Cole officiated weddings for many of his WBUR colleagues, including Ashley Ahearn. (Photo: Kate Fromhagen)

Cole officiated at weddings of many of his former colleagues from WBUR, including Ashley Ahearn. (Photo: Kate Fromhagen)

These couples recognize that Cole’s not good at “the God stuff,” as he says. Often Cole includes a blessing for the couple in the form of an original poem he writes, sometimes on the day of the wedding. There are several wedding pictures of him looking like he just scored a goal at a soccer game with his hands outstretched and the newlyweds kissing in front of him.

“Over the years I’ve thought a lot about what a wedding day is for,” Cole said. “There’s a kind of real-world sorcery to standing up in front of your world of familiars, your tribe, your family by blood or your family by choice. There’s a point to it.”

One of Cole’s favorite wedding memories is of presiding over the marriage of Jonathan Goldstein and Emily Condon, one of four couples with connections to TAL whom he married. Cole played a matchmaking role in this one.

When Condon, production manager for TAL and Serial, invited Cole to a small dinner party, Cole asked if he could bring Goldstein. Cole had worked with Goldstein on CBC Radio’s Wiretap, a show in which he played or improvised fictitious characters. At the time of the dinner party, Goldstein was visiting New York City from Montreal.

Goldstein and Condon hit it off, and nearly two years later they decided to get married. “It only seemed appropriate to ask Sean to marry us,” said Condon.

Cole interviewed Goldstein and Condon together and individually before he wrote his portion of the ceremony, a technique he employs for all his weddings.

“He brought along this big loose-leaf binder and took notes. He was very studious about it,” said Condon.

At their June 2015 wedding, Cole read emails that Goldstein and Condon had sent to him during the early days of their courtship.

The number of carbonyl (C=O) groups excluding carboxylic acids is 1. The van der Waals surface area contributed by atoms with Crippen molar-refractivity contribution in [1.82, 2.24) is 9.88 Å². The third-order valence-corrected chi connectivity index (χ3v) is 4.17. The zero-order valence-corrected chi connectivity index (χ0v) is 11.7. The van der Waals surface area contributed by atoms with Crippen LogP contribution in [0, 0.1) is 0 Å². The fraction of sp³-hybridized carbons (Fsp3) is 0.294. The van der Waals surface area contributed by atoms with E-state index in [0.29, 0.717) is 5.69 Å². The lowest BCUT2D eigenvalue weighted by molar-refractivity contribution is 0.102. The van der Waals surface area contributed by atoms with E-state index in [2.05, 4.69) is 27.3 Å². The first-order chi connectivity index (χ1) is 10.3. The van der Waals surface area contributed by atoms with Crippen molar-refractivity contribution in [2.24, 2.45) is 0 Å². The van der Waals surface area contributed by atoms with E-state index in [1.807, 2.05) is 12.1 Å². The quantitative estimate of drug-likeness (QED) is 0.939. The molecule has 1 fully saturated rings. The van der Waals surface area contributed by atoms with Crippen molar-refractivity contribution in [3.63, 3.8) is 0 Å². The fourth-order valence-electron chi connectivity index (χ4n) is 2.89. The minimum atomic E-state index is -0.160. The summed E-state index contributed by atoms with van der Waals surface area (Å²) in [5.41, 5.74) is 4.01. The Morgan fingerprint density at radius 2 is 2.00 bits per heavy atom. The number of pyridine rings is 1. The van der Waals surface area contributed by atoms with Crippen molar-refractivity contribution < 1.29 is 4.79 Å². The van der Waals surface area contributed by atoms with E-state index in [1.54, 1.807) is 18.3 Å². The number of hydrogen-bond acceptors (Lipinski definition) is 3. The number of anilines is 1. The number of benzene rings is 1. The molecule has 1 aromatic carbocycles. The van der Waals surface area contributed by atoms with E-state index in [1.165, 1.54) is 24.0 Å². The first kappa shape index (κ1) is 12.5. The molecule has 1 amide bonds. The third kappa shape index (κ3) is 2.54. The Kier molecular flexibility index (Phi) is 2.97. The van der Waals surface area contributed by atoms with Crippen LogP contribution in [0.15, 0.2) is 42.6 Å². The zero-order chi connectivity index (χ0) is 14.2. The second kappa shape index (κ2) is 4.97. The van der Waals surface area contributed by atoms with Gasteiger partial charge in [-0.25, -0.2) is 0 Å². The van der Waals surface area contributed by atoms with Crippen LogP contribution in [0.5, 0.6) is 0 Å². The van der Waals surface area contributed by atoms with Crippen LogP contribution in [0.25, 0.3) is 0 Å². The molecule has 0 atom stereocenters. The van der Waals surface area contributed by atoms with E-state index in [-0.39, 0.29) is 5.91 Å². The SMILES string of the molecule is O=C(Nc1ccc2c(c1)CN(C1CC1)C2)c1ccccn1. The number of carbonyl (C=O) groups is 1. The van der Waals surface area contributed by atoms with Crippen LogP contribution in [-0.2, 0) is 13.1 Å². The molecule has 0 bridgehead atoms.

“It was like one of his radio stories in which you are the characters,” recalled Goldstein, who now lives in Brooklyn and produces the Heavyweight podcast for Gimlet Media. “We felt very lucky to have him do our wedding.”

Cole also officiated at the wedding of Michael Murray and Ashley Ahearn, who had been Cole’s intern at WBUR before she went off to work at Living on Earth. The couple met soon after Ahearn took a job as an environment reporter at KUOW in Seattle. When they got engaged, Ahearn says she told Murray that long before she knew who she would marry, she knew Cole was going to do the wedding.

For Ahearn and Murray’s big day in Olympic National Park, Cole used excerpts from an interview Ahearn did with her husband to be.

“Sean describes people and understands people,” Ahearn told Current. “This is what he does for a living, and I can’t think of a better place to apply those skills than at a wedding.”

Next year Cole will officiate at the Canadian wedding of a CBC Radio producer. Cole is hoping his ordination in the Universal Life Church passes muster in the Great White North.

Might Cole be tying the knot himself any time soon?

“Someday I’d like to write my own vows and say them out loud in front of other people,” Cole said. “And hopefully there’ll be someone standing up there at the altar with me.”

Correction: An earlier version of this story mischaracterized how Cole and Kara Oehler met. They were on a panel together at the Third Coast International Audio Festival but did not produce a ShortDoc together.

10 thoughts on “Producer Sean Cole relishes the ‘beautiful feeling’ of performing weddings

          • I was referring to Mr. Cook, who has revealed elsewhere on this site his love for Ms. Rand.

          • You mean Ayn Rand, defender of Tsarist aristocracy? The Ayn Rand who created an ideological cult that became Modern Conservativism that, when stripped of its window-dressing, is a flimsy defense of childish self-centered impulse? THAT Ayn Rand? ;>

          • That would be her. And Mr. Cook probably thinks he’s either a “classical liberal” or a libertarian, but I wouldn’t want to put words in his mouth.

    • Paul, that story was from 2007. Many state laws have been updated since then and these marriages are indeed legal. I know because I performed my sister’s ceremony, and she performed mine. Legal in Wisconsin and District of Columbia.